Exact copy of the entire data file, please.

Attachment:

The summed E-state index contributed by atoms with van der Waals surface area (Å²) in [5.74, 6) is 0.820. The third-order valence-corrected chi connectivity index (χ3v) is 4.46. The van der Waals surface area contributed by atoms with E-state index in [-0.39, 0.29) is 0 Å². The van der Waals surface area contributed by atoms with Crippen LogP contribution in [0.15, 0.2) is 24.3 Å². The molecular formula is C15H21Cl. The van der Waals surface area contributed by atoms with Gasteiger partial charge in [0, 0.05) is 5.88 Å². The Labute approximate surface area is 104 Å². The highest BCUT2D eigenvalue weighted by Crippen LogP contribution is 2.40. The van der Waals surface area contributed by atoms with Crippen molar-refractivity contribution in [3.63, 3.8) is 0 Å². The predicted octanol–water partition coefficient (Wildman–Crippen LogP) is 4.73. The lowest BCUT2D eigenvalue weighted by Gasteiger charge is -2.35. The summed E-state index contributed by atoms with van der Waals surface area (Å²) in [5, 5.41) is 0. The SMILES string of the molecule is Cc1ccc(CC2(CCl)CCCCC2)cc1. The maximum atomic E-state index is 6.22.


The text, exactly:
The summed E-state index contributed by atoms with van der Waals surface area (Å²) in [5.74, 6) is 0.820. The third-order valence-corrected chi connectivity index (χ3v) is 4.46. The van der Waals surface area contributed by atoms with E-state index in [-0.39, 0.29) is 0 Å². The van der Waals surface area contributed by atoms with Crippen LogP contribution in [0.15, 0.2) is 24.3 Å². The molecular formula is C15H21Cl. The van der Waals surface area contributed by atoms with Gasteiger partial charge in [0, 0.05) is 5.88 Å². The Labute approximate surface area is 104 Å². The highest BCUT2D eigenvalue weighted by Crippen LogP contribution is 2.40. The van der Waals surface area contributed by atoms with Crippen molar-refractivity contribution in [3.63, 3.8) is 0 Å². The predicted octanol–water partition coefficient (Wildman–Crippen LogP) is 4.73. The lowest BCUT2D eigenvalue weighted by Gasteiger charge is -2.35. The summed E-state index contributed by atoms with van der Waals surface area (Å²) in [5, 5.41) is 0. The SMILES string of the molecule is Cc1ccc(CC2(CCl)CCCCC2)cc1. The maximum atomic E-state index is 6.22.